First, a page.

Rite Aid’s (NYSE: RAD) revenue growth slowed in the last few years as the pharmaceutical industry in the U.S. was plagued with slowing sales owing to a decline in new blockbuster drugs, a longer FDA approval process, drug safety concerns and the loss of individual health insurance with the rise of unemployment in the country. Additionally, the declining store count and a rising proportion of generic (non-branded) drugs, which are priced lower compared to branded drugs, put pressure on Rite Aid’s top line.
However, the company marked its first profitable year in fiscal 2013 (ending March 2, 2013) as it benefited from its store re-modeling initiative, efficient cost management, customer loyalty programs, as well as higher margins from generic drugs. Rite Aid’s operating margin improved from 6.2% in 2008 to 8.3% in 2012 (calendar year). Earning $33 million as net income, compared to a net loss of $39 million a year ago, Rite Aid marked its third consecutive quarter of profitable growth in Q2 2014, as it focused on cost savings to improve its profitability and cash flow.
We expect Rite Aid’s margins to improve slightly this year but remain stagnant thereon for the rest of our review period.
Our price estimate of $2.95 for Rite Aid is at a significant discount to the current market price (~50%). We believe that the company will benefit from positive trends in the pharmaceutical industry – the aging U.S. population, new drug therapies and the Affordable Care Act expanding insurance to millions of Americans. However, we think that the intense competition from relatively larger players, including Walgreen (NYSE:WAG) and CVS Caremark (NYSE:CVS), can limit Rite Aid’s growth potential in the future. Additionally, Rite Aid continues to operate under heavy debt of approximately $6 billion.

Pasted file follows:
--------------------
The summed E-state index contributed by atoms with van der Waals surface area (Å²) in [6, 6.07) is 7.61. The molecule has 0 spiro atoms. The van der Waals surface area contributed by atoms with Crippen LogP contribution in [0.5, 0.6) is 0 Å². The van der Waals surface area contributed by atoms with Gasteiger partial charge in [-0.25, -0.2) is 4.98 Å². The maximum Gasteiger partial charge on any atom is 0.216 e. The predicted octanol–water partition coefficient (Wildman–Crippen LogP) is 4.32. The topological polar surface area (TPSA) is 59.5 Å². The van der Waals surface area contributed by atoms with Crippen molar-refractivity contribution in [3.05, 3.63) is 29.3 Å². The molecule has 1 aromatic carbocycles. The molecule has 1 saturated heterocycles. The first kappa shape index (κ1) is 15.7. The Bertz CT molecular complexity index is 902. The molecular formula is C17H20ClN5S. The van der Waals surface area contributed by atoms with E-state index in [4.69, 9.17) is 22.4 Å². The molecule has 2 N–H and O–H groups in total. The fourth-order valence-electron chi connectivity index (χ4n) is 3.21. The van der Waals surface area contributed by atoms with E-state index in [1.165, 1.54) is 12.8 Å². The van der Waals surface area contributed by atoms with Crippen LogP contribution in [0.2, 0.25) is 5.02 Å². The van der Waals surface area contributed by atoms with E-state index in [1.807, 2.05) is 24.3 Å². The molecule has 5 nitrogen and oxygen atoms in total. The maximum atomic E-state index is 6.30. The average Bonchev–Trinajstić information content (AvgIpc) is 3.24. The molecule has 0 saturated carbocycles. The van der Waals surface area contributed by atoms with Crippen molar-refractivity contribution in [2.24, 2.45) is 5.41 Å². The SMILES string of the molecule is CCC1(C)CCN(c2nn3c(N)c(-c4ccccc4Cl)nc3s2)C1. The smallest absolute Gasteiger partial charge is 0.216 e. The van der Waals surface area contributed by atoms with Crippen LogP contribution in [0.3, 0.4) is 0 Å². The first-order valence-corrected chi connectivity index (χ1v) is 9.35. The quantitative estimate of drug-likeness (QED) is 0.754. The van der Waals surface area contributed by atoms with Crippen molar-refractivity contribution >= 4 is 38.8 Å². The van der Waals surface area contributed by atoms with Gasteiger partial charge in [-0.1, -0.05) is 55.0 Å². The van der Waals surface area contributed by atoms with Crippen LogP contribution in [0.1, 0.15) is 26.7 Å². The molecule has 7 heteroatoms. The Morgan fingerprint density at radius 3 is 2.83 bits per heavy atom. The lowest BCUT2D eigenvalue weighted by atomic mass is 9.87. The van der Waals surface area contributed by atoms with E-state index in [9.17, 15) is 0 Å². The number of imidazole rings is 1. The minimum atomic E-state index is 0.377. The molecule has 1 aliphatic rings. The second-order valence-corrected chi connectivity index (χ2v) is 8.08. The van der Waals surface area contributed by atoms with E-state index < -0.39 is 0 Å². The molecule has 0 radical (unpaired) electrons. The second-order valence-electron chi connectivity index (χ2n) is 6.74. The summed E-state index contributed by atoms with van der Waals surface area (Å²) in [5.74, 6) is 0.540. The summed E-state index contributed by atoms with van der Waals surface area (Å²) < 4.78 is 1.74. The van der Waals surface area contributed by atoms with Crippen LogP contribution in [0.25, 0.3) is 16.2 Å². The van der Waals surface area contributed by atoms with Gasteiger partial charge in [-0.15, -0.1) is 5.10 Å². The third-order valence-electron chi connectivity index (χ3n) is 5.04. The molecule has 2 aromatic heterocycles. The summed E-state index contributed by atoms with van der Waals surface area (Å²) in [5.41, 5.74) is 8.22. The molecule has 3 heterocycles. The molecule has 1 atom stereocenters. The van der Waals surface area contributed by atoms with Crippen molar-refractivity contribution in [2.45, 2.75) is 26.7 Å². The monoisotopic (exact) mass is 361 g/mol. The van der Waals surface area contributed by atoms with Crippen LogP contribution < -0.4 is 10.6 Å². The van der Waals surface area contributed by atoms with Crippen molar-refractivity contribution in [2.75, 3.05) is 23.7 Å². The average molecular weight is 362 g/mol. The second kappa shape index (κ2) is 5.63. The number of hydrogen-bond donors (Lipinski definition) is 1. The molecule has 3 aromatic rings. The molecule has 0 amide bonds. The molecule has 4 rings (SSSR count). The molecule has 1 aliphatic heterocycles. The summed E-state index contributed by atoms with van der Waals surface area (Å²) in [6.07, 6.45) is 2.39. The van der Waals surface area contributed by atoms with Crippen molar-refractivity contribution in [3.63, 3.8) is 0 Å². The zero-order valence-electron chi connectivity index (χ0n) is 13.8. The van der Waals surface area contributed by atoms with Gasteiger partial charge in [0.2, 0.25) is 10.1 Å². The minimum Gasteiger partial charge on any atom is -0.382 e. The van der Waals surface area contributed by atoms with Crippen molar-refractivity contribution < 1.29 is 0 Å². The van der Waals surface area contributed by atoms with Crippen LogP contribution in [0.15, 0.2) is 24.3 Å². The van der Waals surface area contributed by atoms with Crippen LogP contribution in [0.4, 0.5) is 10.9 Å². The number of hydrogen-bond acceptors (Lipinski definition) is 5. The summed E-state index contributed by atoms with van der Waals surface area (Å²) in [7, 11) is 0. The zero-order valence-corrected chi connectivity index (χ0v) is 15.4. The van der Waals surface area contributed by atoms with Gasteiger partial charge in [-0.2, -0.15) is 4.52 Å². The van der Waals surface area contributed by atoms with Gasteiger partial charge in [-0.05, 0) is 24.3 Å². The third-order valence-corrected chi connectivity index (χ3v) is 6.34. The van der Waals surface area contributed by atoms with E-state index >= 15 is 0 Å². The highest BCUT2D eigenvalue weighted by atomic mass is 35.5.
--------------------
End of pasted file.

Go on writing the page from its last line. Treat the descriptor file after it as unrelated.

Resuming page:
Rite Aid recorded its 11th consecutive quarter of year-over-year growth in adjusted EBITDA in Q2 2014, which was 56% higher compared to Q2 2013. The key factors driving improvement in margins : 1) the increasing proportion of generic drugs; 2) strong pharmacy margins; 3) improving front-end margins; 4) strong expense control; and, 5) the recovery of $23.5 million from the settlement of a prescription drug antitrust case. Additionally, Rite Aid’s debt refinancing initiative in July 2013, to take advantage of the low interest rate scenario and to extend the maturity of its existing debt, lowered its interest expense.
In addition to competition from Walgreen and CVS, below are some factors that can limit Rite Aid’s profitability in the future:
Lower Generic Substitution Impacts Margins Growth
The rise in generic penetration has enabled Rite Aid to become more profitable in spite of lower sales, as generic drugs offer over 50% higher margins compared to branded drugs. The total generic dispensing rate, which implies the percentage of generic drugs in a consumer’s prescription, grew to 78.5% in 2012 (calendar year), from 74.1% and 71.5% in 2011 and 2010, respectively.
However, in its earnings call Rite Aid mentioned that the pace of generic drugs substitution has slowed down recently, which can limit the future growth in pharmacy gross margins. The introduction of new generic drugs had a 2.49% negative impact on Rite Aid’s top line growth in Q2 2014 as compared to a 7.5% negative impact in Q2 2013. Lower generic substitution combined with the expected flat front-end gross margins this year will have a negative impact on Rite Aid’s bottom line in the second half of fiscal 2014.
Nevertheless, an estimated $15 billion worth of branded products will come off patent in the next three years, opening them to competition from generic drugs.  Thus, we believe that Rite Aid will manage to retain margins at the current level.
Declining Reimbursement Rates Can Put Pressure On Margins
The reimbursement rate by US Medicaid and Medicare Plan D, as well as health insurance providers, is expected to decline in line with the rising proportion of generic drugs. To address the mounting fiscal cliff, the U.S. government has been forced to lower medical reimbursement rates. In April’s budget sequester, it reduced the medicare payments to doctors, hospitals and other healthcare providers by 2%. Lower reimbursement rates impact the margins of pharmacy service providers and drug manufacturers.
Additionally, the ongoing consolidation in the Pharmacy Benefit Management (PBM) industry, like the merger of two of U.S.’s largest pharmacy benefit managers (Express Scripts and Medco Health Solutions), can increase reimbursement rate pressure over drug retailers.Notes:
- CVS Caremark’s CEO Discusses Q2 2013 Results – Earnings Call Transcript, Seeking Alpha, August 6, 2013 [↩]